Ever since I moved here I have seen artichokes in vegetable stores and supermarkets, but I never picked one up. It didn't look like any kind of vegetable that I grew up with and was used to. It was different, looked rough, prickly and unappealing. It also seemed a bit labor intensive and I had no time or patience to invest in finding a recipe and cooking artichoke. We simply met at the wrong time and the wrong place! The only time I got to taste it was at a friend's house and I was unimpressed. It didn't taste that great after all. So, I  basically never tried artichokes ever since. However, that has changed recently since I now find myself utterly fascinated by all kind of vegetables from anywhere with any shape, taste, or color. I like to learn about vegetables, cook them and do a little experiment to see if I can use them in a Persian dish! I cooked a few in an easy and simple way and I was pleasantly surprised. Here's my first attempt at making yogurt and artichoke the Persian way.



Mast-o-Artisho/Borani Artisho

Ingredients:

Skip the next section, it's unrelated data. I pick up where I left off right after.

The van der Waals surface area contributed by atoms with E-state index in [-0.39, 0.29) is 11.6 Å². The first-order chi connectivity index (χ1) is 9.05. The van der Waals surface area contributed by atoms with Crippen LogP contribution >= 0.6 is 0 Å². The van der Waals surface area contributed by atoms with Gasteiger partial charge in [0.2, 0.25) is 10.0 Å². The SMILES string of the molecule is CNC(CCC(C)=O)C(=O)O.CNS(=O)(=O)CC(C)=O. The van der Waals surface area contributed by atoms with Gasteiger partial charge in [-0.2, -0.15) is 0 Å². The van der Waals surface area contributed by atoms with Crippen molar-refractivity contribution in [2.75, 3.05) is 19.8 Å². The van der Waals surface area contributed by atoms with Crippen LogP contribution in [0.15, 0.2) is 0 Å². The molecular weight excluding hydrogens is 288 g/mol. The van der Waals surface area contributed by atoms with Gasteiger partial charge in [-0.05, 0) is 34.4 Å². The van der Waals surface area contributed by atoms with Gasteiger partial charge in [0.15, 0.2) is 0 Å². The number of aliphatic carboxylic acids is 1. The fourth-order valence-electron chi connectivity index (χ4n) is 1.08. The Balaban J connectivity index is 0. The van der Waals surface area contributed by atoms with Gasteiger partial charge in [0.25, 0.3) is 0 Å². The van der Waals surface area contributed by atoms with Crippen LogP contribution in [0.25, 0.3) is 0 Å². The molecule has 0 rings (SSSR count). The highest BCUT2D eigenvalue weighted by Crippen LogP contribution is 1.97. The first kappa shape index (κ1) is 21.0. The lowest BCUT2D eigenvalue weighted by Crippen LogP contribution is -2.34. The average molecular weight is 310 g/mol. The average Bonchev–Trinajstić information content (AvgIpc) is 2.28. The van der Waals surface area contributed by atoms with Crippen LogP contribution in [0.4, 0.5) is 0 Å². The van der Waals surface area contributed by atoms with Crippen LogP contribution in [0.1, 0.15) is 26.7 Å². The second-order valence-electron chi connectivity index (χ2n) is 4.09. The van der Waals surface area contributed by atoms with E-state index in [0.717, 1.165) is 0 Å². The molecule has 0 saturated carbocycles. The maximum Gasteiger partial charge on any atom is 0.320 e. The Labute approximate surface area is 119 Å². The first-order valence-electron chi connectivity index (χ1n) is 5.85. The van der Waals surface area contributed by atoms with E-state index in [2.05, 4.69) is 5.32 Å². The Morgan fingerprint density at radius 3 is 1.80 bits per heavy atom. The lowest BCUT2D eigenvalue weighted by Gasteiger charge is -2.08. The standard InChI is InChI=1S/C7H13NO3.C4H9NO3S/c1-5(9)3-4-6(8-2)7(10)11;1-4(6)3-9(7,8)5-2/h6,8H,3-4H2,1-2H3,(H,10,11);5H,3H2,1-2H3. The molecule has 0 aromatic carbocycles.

Serves 4-6

2 cups plain yogurt
2 artichokes
1-2 tablespoons dried mint or 1/2 cup finely chopped fresh mint
1 garlic clove, minced
1 tablespoon walnuts, chopped *optional
Salt and pepper to taste
Juice of a lemon

Method:
  1. To prepare the artichokes, trim the bottom, cut off the tips, remove the hardest outer layers and cut them in half. To prevent the artichokes from discoloration squeeze some lemon juice over them right after trimming. Steam them in a pan with a 1-2 cups of water over medium heat  for 20-30 minutes. Once cooked, remove pan from heat and let cool. Then scoop out the artichoke hearts and chop them into small pieces.
  2. In a medium mixing bowl combine yogurt, artichoke hearts, mint and garlic. Add salt and pepper and mix well.  Taste and adjust the seasoning. Garnish with mint leaves (fresh or dried) and chopped walnuts.